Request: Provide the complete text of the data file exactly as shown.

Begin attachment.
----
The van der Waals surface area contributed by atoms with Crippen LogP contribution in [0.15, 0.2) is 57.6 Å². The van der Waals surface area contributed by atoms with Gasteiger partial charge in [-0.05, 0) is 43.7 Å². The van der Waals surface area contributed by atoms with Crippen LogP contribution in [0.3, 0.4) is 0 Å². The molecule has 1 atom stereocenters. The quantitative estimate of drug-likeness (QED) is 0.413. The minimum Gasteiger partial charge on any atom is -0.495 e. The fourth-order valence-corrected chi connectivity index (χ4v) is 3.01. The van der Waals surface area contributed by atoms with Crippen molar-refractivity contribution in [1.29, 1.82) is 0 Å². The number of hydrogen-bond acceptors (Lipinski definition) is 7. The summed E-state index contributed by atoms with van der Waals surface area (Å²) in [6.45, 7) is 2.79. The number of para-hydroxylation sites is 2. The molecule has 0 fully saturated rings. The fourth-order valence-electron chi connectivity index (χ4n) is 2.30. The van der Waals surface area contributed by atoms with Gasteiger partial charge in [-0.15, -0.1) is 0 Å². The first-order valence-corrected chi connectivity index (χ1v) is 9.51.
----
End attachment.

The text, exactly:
The van der Waals surface area contributed by atoms with Crippen LogP contribution in [0.15, 0.2) is 57.6 Å². The van der Waals surface area contributed by atoms with Gasteiger partial charge in [-0.05, 0) is 43.7 Å². The van der Waals surface area contributed by atoms with Crippen LogP contribution in [0.3, 0.4) is 0 Å². The molecule has 1 atom stereocenters. The quantitative estimate of drug-likeness (QED) is 0.413. The minimum Gasteiger partial charge on any atom is -0.495 e. The fourth-order valence-corrected chi connectivity index (χ4v) is 3.01. The van der Waals surface area contributed by atoms with Crippen molar-refractivity contribution in [1.29, 1.82) is 0 Å². The number of hydrogen-bond acceptors (Lipinski definition) is 7. The summed E-state index contributed by atoms with van der Waals surface area (Å²) in [6.45, 7) is 2.79. The number of para-hydroxylation sites is 2. The molecule has 0 fully saturated rings. The fourth-order valence-electron chi connectivity index (χ4n) is 2.30. The van der Waals surface area contributed by atoms with Gasteiger partial charge in [-0.15, -0.1) is 0 Å². The first-order valence-corrected chi connectivity index (χ1v) is 9.51.